#if $iface.static_routes:
                                #set val121=""
                                #for routespec in $iface.static_routes:
                                        #set gateway=$routespec.split(':')[1]
                                        #set destcidr=$routespec.split(':')[0]
                                        #set destnet=$destcidr.split('/')[0]
                                        #set destmask=$destcidr.split('/')[1]
                                        #
                                        #if val121
                                                #set val121=$val121 + ",$destmask"
                                        #else
                                                #set val121=$destmask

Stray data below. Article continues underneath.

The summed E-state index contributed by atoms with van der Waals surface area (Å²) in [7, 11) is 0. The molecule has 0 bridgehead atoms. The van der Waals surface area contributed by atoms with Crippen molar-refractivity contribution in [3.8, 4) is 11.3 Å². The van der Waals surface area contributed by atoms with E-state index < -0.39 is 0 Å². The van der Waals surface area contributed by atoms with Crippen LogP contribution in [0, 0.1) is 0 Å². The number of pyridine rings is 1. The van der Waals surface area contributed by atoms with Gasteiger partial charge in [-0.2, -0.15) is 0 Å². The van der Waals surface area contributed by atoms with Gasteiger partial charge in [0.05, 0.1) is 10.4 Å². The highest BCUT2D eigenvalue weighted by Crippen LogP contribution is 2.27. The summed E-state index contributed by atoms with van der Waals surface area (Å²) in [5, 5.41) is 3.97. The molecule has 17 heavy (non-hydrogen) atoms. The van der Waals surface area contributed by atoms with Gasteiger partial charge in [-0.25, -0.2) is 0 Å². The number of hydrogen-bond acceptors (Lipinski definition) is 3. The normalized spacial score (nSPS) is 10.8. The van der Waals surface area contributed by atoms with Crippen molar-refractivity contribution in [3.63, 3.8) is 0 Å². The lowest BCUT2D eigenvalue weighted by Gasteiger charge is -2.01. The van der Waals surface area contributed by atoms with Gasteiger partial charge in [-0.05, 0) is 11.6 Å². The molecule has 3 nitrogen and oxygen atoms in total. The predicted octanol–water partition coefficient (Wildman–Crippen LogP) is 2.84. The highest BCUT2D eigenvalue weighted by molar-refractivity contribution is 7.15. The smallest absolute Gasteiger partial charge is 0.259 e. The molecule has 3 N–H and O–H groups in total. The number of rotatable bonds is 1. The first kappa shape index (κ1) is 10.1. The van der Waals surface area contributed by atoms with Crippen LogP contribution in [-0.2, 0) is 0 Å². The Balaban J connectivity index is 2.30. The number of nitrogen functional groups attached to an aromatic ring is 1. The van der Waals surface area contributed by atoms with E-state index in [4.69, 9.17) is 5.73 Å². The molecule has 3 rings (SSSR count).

#end if
                                        #
                                        #if int($destmask) > 24
                                                #set val121=$val121 + "," + $destnet.replace('.', ',')
                                        #else if int($destmask) > 16
                                                #set val121=$val121 + "," + $destnet.split('.')[0] + "," + $destnet.split('.')[1] + "," + $destnet.split('.')[2]
                                        #else if int($destmask) > 8
                                                #set val121=$val121 + "," + $destnet.split('.')[0] + "," + $destnet.split('.')[1]
                                        #else
                                                #set val121=$val121 + "," + $destnet.split('.')[0]
                                        #end if
                                        #
                                        #set val121=$val121 + "," + $gateway.replace('.', ',')
                                #end for

                option classless-routes $val121